0ddly-romantic:

thedaisiestdaisy:

inaneenglish:

waltztothemoon:

ScarJo looks like she had been waiting her entire career to do that with Sandra.

<3

Im 900% jealous of both sides

(Source: bullockroberts, via thelesbianguide)

(Source: , via justtheladyinblack)

"

1) You are allowed to take up space. You are a human.

2) You are allowed to have a voice.

3) You are allowed to leave whenever you feel unsafe or uncomfortable.

4) You deserve more than someone who doesn’t know how to respect you.

5) You are allowed to put your own needs first.

6) You are allowed to love yourself.

"

6:11 p.m. (Six reminders for bad times)

(Source: angryasianfeminist, via dammn-girl)

"At what point do you take girls out of school altogether because boys can’t handle it?"

Parent of a female teen whose school banned leggings (via yball)

(Source: meetingsinthedesert, via dammn-girl)

(Source: brownbodied, via dammn-girl)

(Source: quewlesbians, via dammn-girl)

smilebecauseitsbeautiful:

I want this. Someone who fights the urge to kiss me then basically says “fuck it, I want you ” from the look they give me.

smilebecauseitsbeautiful:

I want this. Someone who fights the urge to kiss me then basically says “fuck it, I want you ” from the look they give me.

(via dammn-girl)

"

We were grabbing a bite of lunch at a small cafe, in a mall, right across from a booth that sold jewelry and where ears could be pierced for a fee. A mother approaches with a little girl of six or seven years old. The little girl is clearly stating that she doesn’t want her ears pierced, that’s she’s afraid of how much it will hurt, that she doesn’t like earrings much in the first place. Her protests, her clear ‘no’ is simply not heard. The mother and two other women, who work the booth, begin chatting and trying to engage the little girl in picking out a pair of earrings. She has to wear a particular kind when the piercing is first done but she could pick out a fun pair for later.

"I don’t want my ears pierced."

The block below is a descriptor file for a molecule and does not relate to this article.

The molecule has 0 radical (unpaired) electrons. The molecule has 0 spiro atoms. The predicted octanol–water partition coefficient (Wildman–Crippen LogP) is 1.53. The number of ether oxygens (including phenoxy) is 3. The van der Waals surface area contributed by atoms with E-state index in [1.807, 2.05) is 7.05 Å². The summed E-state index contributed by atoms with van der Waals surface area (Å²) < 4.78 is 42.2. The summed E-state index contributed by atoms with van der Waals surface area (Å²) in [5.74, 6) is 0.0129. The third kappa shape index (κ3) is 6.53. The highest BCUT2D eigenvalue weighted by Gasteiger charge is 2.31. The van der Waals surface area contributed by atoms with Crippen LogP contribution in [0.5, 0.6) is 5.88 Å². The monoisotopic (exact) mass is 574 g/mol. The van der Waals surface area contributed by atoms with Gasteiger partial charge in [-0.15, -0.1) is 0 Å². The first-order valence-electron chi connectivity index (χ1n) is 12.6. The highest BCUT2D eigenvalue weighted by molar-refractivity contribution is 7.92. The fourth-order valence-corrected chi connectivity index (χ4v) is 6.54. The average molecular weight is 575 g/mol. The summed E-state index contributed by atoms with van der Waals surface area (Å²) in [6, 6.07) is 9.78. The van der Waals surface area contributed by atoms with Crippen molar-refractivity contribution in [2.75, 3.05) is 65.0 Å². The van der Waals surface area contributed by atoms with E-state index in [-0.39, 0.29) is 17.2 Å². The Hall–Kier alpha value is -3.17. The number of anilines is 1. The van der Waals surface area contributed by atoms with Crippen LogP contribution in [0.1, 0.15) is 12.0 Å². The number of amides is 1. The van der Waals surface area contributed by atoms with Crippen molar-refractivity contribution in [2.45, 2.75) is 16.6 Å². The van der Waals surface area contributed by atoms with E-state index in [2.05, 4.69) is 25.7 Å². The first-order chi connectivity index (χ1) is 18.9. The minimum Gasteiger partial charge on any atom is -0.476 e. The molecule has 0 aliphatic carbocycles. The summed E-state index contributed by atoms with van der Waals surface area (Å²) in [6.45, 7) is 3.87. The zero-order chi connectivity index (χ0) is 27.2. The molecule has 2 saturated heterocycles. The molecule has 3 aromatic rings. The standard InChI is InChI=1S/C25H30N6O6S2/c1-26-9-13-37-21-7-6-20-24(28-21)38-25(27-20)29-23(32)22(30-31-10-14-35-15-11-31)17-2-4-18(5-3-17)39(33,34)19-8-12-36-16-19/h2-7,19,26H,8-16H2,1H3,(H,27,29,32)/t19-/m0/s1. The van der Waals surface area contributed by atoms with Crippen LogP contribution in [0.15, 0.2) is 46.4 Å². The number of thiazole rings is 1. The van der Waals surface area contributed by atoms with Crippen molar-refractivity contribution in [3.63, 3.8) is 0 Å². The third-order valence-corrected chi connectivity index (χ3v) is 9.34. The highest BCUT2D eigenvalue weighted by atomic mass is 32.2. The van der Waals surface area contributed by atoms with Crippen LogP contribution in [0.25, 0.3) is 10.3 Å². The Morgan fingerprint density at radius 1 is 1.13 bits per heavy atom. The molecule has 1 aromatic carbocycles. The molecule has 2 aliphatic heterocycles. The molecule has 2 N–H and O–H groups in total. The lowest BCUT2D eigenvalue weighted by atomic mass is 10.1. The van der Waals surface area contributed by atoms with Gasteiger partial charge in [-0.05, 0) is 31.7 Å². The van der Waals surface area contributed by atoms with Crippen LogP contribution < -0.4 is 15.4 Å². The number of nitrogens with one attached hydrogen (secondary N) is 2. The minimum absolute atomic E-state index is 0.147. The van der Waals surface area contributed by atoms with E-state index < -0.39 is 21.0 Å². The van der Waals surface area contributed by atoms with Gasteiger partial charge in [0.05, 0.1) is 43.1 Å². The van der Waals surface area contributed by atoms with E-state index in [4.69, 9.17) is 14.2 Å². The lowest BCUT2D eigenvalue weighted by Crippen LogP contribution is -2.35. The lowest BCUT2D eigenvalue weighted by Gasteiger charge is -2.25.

"I don’t want any earrings."

The three adults glance at each other conspiratorially and now the pressure really begins. She will look so nice, all the other girls she knows wear earrings, the pain isn’t bad.

She, the child, sees what’s coming and starts crying. As the adults up the volume so does she, she’s crying and emitting a low wail at the same time. “I DON’T WANT MY EARS PIERCED.”

Her mother leans down and speaks to her, quietly but strongly, the only words we could hear were ‘… embarrassing me.’

We heard, then, two small screams, when the ears were pierced.

Little children learn early and often that ‘no doesn’t mean no.’

Little children learn early that no one will stand with them, even the two old men looking horrified at the events from the cafeteria.

Little girls learn early and often that their will is not their own.

No means no, yeah, right.

Most often, for kids and others without power, ”no means force.”

"

from "No Means Force" at Dave Hingsburger’s blog.

This is important. It doesn’t just apply to little girls and other children, though it often begins there.

For the marginalized, our “no’s” are discounted as frivolous protests, rebelliousness, or anger issues, or we don’t know what we’re talking about, or we don’t understand what’s happening.

When “no means force” we become afraid to say no.

(via k-pagination)

(via dammn-girl)

goddamnitriot:

diendane:

I thought this was a latte.

it is a catte.

goddamnitriot:

diendane:

I thought this was a latte.

it is a catte.

(Source: bucklings, via lezbhonest)

(Source: valkubanging, via lezbhonest)